United Nations International Children Emergency Fund. (2016). UNICEF Report on Infant Mortality. In E. E. Enang & V. Undelikwo, Population Policy and Emergent Issues in Nigeria. Paper presented at the International Conference on Population Census- Taking, Internally Displaced Persons (IDPs) and Policy Challenges. Abia State University, Uturu, October 18th-22th, 2016.

United Nations International Children Emergency Fund. (n.d). Maternal and newborn health. Retrieved from

United Nations International Children Emergency Fund (n.d). Mother, newborn and child health and mortality in Nigeria- general facts. Retrieved from

United Nations Office for Disaster Risk Reduction. (2015). Sendai framework for disaster risk reduction 2015-2030. Geneva: Switzerland.

Singh, D. (2012, October 11). Disasters fuel forced marriages. Retrieved from

United Nation Fund for Population Activities. (2015, May 18). Conditions remain harsh for Nepal quake survivors. Retrieved from

Inyang, Bassey. (2015, June 6). Bakassi people cry for help. Nigerian Thisday Newspaper. Retrieved from

Anuforo, E., Ojugbana, V., & Alade, B. (2015, June 19). Safeguarding dignity, health of pregnant teenagers in IDP camps. Retrieved from

United Nation Fund for Population Activities. (2015, July 15). Reaching earthquake survivors with lifesaving reproductive care. Retrieved from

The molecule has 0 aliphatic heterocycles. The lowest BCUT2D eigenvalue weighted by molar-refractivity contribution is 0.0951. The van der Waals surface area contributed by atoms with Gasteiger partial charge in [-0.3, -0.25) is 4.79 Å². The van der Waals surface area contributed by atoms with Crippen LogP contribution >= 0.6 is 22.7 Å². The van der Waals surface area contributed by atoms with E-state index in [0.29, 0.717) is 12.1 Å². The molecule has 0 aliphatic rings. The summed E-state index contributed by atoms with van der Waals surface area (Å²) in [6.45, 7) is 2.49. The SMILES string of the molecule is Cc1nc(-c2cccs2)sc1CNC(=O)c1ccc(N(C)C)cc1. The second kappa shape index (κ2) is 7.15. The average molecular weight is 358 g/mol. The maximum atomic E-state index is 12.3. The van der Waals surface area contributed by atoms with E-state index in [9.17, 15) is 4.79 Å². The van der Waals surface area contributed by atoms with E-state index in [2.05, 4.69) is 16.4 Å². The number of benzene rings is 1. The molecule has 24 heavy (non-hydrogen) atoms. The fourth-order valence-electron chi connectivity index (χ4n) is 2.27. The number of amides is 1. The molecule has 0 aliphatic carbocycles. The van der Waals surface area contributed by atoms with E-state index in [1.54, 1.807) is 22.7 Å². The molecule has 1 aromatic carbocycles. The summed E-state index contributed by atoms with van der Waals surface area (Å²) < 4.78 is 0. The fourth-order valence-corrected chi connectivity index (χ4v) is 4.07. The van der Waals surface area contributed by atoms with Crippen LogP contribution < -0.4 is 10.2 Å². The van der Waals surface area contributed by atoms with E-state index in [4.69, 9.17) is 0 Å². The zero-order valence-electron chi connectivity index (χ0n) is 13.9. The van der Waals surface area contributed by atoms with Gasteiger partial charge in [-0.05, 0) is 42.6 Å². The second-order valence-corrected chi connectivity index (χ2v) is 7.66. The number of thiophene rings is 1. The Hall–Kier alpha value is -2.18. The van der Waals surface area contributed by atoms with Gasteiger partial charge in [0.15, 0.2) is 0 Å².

Nsofor, I. (2015, August 18). Inside a Nigerian IDP camp-a public health perspective. Nigerian Health Watch. Retrieved from

Mercy Corps. (2016, February). Southern borno rapid assessment. Retrieved from

Premiere Urgence Internationale. (2016, February). Exploratory Mission Report-Nigeria (pp.1-43). Retrieved from

Protection Sector Working Group Nigeria. (2016, May). Rapid protection assessment report Borno State. Nigeria. Retrieved from

United Nation Fund for Population Activities. (2016, May 23). 10 Things you should know about women & the world’s humanitarian crises. Retrieved from’s-humanitarian-crises

ACAPS Crisis Profile (2016, July). Northeast Nigeria Conflict. Retrieved from

Premium Times (2016, December 1). 5,000 IDPs Living with HIV/AIDS in Borno- Official. Retrieved from

World Health Organization. (2016, December). Family planning/contraception. Retrieved from

United Nations International Children Emergency Fund. (November 1, 2015). Nigeria humanitarian situation report-1. Retrieved from



  • There are currently no refbacks.

Copyright (c) 2019 Canadian Social Science

Creative Commons License
This work is licensed under a Creative Commons Attribution 4.0 International License.

Share us to:   


  • How to do online submission to another Journal?
  • If you have already registered in Journal A, then how can you submit another article to Journal B? It takes two steps to make it happen:

1. Register yourself in Journal B as an Author

  • Find the journal you want to submit to in CATEGORIES, click on “VIEW JOURNAL”, “Online Submissions”, “GO TO LOGIN” and “Edit My Profile”. Check “Author” on the “Edit Profile” page, then “Save”.

2. Submission

  • Go to “User Home”, and click on “Author” under the name of Journal B. You may start a New Submission by clicking on “CLICK HERE”.
  • We only use three mailboxes as follows to deal with issues about paper acceptance, payment and submission of electronic versions of our journals to databases:;;

 Articles published in Canadian Social Science are licensed under Creative Commons Attribution 4.0 (CC-BY).


Address1020 Bouvier Street, Suite 400, Quebec City, Quebec, G2K 0K9, Canada.

Website: Http:// Http://,

Copyright © Canadian Academy of Oriental and Occidental Culture